Plaintiff also seeks to compel a further response to Request for Production No. 50, which seeks: "All DOCUMENTS evidencing the payroll records for the ISRs during the RELEVANT TIME PERIOD." LM has produced the records for all ISRS who worked at the Palmdale facility, who did not object to disclosure of their information.

Finally, Plaintiff also seeks to compel a response to Request for Production No. 52, which seeks: "All DOCUMENTS identified in YOUR response to PLAINTIFF'S Interrogatories, Set Three, served herewith." LM did not produce any documents in response to this broad request.

B. The Order Does Not State that the Discovery Sought Must Be Allowed

Plaintiff argues that the Order establishes his right to the discovery sought: Defendant must comply with Plaintiff's requests for discovery needed for trial. Defendant has already attempted to strike Plaintiff's PAGA cause of action which was denied by the District Court. In so doing, the District Court ruled that Plaintiff is entitled to pursue civil penalties pursuant to PAGA on behalf of all Aggrieved Employees, [Doc. No. 77]. Defendant is, therefore, collaterally estopped under the law of the case from seeking to limit the scope of the PAGA cause of action. [Docket No. 83-1 at 3.]

The clear words of the Order refute Plaintiff's argument. In denying the Motion to Strike or Dismiss as premature, the Court reasoned:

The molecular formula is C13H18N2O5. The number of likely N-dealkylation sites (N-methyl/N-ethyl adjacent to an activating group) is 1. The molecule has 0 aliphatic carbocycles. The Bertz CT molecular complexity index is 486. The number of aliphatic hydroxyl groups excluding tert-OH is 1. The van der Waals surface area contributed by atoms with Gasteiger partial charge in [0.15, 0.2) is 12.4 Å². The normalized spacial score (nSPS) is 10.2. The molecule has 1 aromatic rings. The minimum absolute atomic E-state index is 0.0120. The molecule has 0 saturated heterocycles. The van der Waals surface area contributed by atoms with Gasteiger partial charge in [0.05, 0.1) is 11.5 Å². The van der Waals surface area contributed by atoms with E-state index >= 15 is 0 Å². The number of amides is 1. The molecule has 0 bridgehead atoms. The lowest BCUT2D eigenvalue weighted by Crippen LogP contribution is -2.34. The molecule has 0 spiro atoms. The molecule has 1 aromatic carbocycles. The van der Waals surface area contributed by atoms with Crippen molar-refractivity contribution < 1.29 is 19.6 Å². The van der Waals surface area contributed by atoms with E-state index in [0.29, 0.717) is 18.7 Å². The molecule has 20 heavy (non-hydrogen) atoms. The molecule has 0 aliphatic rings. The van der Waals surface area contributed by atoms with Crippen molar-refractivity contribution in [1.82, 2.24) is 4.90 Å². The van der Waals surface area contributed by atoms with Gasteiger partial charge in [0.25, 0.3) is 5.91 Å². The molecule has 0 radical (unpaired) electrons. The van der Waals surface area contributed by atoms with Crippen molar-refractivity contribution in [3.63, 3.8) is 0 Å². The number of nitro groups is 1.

For Plaintiff to recover penalties under PAGA, Plaintiff will have to prove Labor Code violations for each and every individual on whose behalf he seeks to recover. See, Hibbs-Rines v. Seagate Technologies, LLC, 2009 WL 513496 *4 (N.D. Cal. 2009). This, however, does not necessarily lead to the conclusion that litigating Plaintiff's PAGA claim will be inevitably unmanageable. Discovery has been stayed regarding Plaintiff's PAGA representative claim, and it has not yet been determined how many violations Plaintiff will seek to establish, and how many allegedly aggrieved ISRs could be potentially included. The Court tentatively concludes it would be premature to strike Plaintiff's PAGA claim at this stage of the proceedings, given the reasonable possibility that Plaintiff could ultimately seek to litigate a manageable PAGA claim. For similar reasons, the Court also tentatively concludes Defendant's due process concerns, which also rest in large part on manageability concerns and Defendant's opportunity to present a complete defense as to each allegedly aggrieved employee, do not warrant striking Plaintiff's PAGA claim at this time. [Docket No. 77 at 2, (the "Order").]*fn2